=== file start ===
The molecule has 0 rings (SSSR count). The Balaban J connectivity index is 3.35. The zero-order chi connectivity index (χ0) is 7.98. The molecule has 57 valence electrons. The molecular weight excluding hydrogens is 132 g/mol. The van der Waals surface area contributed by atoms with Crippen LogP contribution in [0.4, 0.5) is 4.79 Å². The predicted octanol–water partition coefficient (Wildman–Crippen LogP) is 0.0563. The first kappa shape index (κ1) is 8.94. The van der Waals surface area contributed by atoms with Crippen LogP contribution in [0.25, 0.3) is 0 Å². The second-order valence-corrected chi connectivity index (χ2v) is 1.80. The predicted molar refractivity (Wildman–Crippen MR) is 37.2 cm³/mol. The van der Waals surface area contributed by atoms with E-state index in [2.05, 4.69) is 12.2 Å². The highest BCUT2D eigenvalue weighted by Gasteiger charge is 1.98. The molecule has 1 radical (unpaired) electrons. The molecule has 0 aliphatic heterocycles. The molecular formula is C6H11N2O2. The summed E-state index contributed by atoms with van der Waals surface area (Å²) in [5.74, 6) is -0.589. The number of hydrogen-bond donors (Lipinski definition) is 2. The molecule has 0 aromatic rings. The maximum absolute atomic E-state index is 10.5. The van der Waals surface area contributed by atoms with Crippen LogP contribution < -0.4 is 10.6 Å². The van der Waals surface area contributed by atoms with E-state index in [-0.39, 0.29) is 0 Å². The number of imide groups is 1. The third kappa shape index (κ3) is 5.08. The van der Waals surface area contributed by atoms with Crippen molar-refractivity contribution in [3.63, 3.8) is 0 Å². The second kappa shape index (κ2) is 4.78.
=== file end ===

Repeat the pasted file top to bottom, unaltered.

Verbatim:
The molecule has 0 rings (SSSR count). The Balaban J connectivity index is 3.35. The zero-order chi connectivity index (χ0) is 7.98. The molecule has 57 valence electrons. The molecular weight excluding hydrogens is 132 g/mol. The van der Waals surface area contributed by atoms with Crippen LogP contribution in [0.4, 0.5) is 4.79 Å². The predicted octanol–water partition coefficient (Wildman–Crippen LogP) is 0.0563. The first kappa shape index (κ1) is 8.94. The van der Waals surface area contributed by atoms with Crippen LogP contribution in [0.25, 0.3) is 0 Å². The second-order valence-corrected chi connectivity index (χ2v) is 1.80. The predicted molar refractivity (Wildman–Crippen MR) is 37.2 cm³/mol. The van der Waals surface area contributed by atoms with E-state index in [2.05, 4.69) is 12.2 Å². The highest BCUT2D eigenvalue weighted by Gasteiger charge is 1.98. The molecule has 1 radical (unpaired) electrons. The molecule has 0 aliphatic heterocycles. The molecular formula is C6H11N2O2. The summed E-state index contributed by atoms with van der Waals surface area (Å²) in [5.74, 6) is -0.589. The number of hydrogen-bond donors (Lipinski definition) is 2. The molecule has 0 aromatic rings. The maximum absolute atomic E-state index is 10.5. The van der Waals surface area contributed by atoms with Crippen LogP contribution < -0.4 is 10.6 Å². The van der Waals surface area contributed by atoms with E-state index in [-0.39, 0.29) is 0 Å². The number of imide groups is 1. The third kappa shape index (κ3) is 5.08. The van der Waals surface area contributed by atoms with Crippen molar-refractivity contribution in [3.63, 3.8) is 0 Å². The second kappa shape index (κ2) is 4.78.